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[Shakugan no Shana Second]
AKA: 灼眼のシャナⅡ, Shakugan no Shana II
Genre: Supernatural Action-Fantasy, Sometimes Closer to Slice-of-Life
Length: Television series, 24 episodes, 24 minutes each
Distributor: Licensed by FUNimation Entertainment
Content Rating: 13+ (Violence, Fanservice)
Related Series: Shakugan no Shana (Prequel), Shakugan no Shana S (Sequel), Shakugan no Shana Final (Sequel), Shakugan no Shana Second Specials (Spinoff)
Also Recommended: The Familiar of Zero, A Certain Magical Index, Fate/Stay Night
Notes: The sequel to Shakugan no Shana, based on the light novels by Yasichiro Takahashi.

Shakugan no Shana Second


Bal Masqué have been temporarily subdued, leading to something of a quiet period for Shana and Yuji, but both continue to fight Tomogara, knowing all the while that they will have to again face their foes soon. Shana and Kazumi, meanwhile, continue to grapple over Yuji as the class prepares for the cultural festival. The stage for new conflict set by the arrival of a mysterious new student who strongly resembles Hecate, their former adversary, and by Wilhelmina's revelation that one of her former compatriots, Pheles, had created the Reiji Maigo to preserve her human lover, meaning that she will likely soon be coming after Yuji. And so, the battle between the Flame Haze and the Denizens rages on.


There's one fact that, I feel, must be understood before I express my displeasure with this series, which is that Shakugan no Shana Second might best be described as a "continuation" of the original Shana rather than as a sequel. The difference is crucial because when a sequel is inferior, the usual suspects are responsible: the staff and cast have changed for the worse, or the story is feebly trying to "recreate" the feel of the original, or perhaps the sequel is little besides a cash cow, the last of which can explain my disdain for the deluge of superhero movies that seem to appear every summer. None of these, however, explains my frustration with Shakugan no Shana Second, which was animated after the original series did well enough to justify adapting the remainder of a long-running light novel series. Rather, I like Second far less than the first season because it accomplishes so little over the course of twenty-four episodes and indulges in many of the first season's same failings, with no sign of abatement after all this time. Simply, with this franchise feeling so stuck in the mud and so bound to the same tiresome tropes after forty-nine episodes, I can no longer cut it slack.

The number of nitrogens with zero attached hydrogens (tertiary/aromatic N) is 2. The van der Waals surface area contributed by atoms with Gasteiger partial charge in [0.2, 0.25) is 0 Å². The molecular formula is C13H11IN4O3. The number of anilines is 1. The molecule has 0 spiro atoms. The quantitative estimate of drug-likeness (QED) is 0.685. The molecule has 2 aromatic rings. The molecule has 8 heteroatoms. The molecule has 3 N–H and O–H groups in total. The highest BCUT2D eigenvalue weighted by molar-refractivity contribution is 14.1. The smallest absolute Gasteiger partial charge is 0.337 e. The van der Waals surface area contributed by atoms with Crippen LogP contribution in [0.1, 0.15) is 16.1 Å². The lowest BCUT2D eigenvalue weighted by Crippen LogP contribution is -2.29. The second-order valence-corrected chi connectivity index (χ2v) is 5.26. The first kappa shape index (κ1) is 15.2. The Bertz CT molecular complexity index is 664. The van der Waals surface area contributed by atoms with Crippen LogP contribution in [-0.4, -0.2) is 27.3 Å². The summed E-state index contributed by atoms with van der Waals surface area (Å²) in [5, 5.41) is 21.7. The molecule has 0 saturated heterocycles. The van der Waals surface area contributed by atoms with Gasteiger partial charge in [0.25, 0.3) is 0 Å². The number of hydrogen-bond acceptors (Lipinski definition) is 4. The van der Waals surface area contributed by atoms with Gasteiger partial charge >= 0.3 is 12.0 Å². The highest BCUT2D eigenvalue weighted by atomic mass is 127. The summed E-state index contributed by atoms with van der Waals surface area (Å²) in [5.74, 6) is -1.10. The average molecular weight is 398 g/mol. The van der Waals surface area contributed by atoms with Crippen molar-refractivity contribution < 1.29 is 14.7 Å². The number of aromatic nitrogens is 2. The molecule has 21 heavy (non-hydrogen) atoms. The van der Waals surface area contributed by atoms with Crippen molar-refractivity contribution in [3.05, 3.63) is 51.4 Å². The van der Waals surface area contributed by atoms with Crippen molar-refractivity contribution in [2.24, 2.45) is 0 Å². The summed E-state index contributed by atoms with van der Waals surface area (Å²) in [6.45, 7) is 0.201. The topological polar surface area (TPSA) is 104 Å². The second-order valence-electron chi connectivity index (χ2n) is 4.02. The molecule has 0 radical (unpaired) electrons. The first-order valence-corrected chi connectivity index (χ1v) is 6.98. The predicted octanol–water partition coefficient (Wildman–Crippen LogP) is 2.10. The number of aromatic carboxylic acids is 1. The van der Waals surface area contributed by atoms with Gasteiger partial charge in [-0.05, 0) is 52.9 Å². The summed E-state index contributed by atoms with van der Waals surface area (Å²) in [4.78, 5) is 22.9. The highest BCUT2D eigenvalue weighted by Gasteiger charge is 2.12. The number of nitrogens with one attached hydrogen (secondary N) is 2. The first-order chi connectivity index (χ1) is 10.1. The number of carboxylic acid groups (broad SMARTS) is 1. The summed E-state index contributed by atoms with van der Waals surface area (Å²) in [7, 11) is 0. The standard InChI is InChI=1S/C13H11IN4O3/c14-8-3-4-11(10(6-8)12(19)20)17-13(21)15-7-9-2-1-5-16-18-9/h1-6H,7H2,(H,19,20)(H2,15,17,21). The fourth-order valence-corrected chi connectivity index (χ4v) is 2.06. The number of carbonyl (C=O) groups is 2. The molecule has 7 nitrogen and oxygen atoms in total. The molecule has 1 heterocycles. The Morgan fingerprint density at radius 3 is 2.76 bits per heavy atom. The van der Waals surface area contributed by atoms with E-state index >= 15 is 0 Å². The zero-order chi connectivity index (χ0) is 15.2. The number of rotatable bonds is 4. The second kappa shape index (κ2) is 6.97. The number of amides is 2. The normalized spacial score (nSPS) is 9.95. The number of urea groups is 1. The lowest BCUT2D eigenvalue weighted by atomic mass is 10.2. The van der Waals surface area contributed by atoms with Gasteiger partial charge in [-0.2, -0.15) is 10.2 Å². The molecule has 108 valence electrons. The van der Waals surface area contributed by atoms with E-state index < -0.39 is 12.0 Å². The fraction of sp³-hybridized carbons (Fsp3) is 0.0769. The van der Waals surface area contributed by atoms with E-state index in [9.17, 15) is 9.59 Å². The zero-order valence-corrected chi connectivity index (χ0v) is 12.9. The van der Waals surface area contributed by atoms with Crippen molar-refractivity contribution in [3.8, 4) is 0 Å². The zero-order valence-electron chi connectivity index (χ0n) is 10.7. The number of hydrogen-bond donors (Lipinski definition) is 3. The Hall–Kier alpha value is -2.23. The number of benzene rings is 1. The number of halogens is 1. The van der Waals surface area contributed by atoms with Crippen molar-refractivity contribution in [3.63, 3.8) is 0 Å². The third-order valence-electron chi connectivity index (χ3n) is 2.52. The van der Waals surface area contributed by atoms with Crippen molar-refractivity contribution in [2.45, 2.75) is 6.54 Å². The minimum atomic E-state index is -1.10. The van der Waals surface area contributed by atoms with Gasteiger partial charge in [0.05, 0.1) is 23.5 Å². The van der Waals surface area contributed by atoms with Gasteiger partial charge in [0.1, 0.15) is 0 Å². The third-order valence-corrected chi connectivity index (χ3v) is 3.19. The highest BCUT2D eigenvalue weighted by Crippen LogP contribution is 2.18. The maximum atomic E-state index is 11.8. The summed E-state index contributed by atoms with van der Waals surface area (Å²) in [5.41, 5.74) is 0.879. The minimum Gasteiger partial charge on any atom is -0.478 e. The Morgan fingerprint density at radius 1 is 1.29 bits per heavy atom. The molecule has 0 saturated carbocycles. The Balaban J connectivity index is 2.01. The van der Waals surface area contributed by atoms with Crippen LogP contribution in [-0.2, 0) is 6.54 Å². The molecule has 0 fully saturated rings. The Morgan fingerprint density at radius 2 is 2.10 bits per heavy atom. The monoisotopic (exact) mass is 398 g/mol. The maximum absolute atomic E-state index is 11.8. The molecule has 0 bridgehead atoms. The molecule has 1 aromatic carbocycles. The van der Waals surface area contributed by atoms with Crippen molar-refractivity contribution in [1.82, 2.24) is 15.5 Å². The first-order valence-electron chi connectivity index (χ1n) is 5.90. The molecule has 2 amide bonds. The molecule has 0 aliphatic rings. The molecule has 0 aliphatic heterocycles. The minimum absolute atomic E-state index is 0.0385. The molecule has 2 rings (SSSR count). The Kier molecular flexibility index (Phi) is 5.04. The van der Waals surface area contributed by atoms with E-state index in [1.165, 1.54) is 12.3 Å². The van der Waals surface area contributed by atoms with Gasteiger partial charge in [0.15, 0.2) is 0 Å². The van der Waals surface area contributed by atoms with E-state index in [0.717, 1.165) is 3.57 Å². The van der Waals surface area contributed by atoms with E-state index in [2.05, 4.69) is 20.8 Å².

Second, in regards to staff and composition, is still essentially the same series as the original Shana, having the same director, scriptwriter, and cast, and with the artistic quality of the original virtually intact, for better or for worse. If the character design has changed, I haven't noticed it, and the animation is still unimpressive for all besides the most key battle scenes (and fairly pedestrian there as well). Still, the only real complaint I have regarding the visuals is that after having my eyes be bombarded with the red glow of the "Fuzetsu" world enough times, I've come to the conclusion that the color scheme for those scenes was chosen poorly; it otherwise remains a technically competent but uninteresting show, with the same recycled piano-and-synth soundtrack of the original. I can't say I especially enjoyed the theme songs, especially compared to the first pair from the first season, but that isn't a major strike.

Now, Second desperately wants to please those who were happy to have more of the light novels animated, I feel, and there's a bit of a "just like old times" feel to much of it; the first episode even features the surprise return of Friagne and his minions, via another Tomogara's trick, in an awkward and unnecessary callback to that arc. We don't waste too much time with re-introductions, luckily, but we do waste an obscene amount of screentime on what amounts to the worst of high-school anime drama between our leads. After we dabble with the past for one episode, virtually nothing of consequence happens until episode twelve: in the meantime, we encounter a Hecate-lookalike whose existence essentially turns out to be a red herring, we watch Kazumi and Shana squabble over Yuji, and we spend a lot of time watching the cast prepare for a school cultural festival. To put it frankly, there is a lot of fluff this season, and at a point where I feel that the audience deserves answers rather than more scenes of Shana and Kazumi squabbling over whose bento Yuji should eat, this is a significant problem for the series. It doesn't help that the abundant comic relief leaves something to be desired.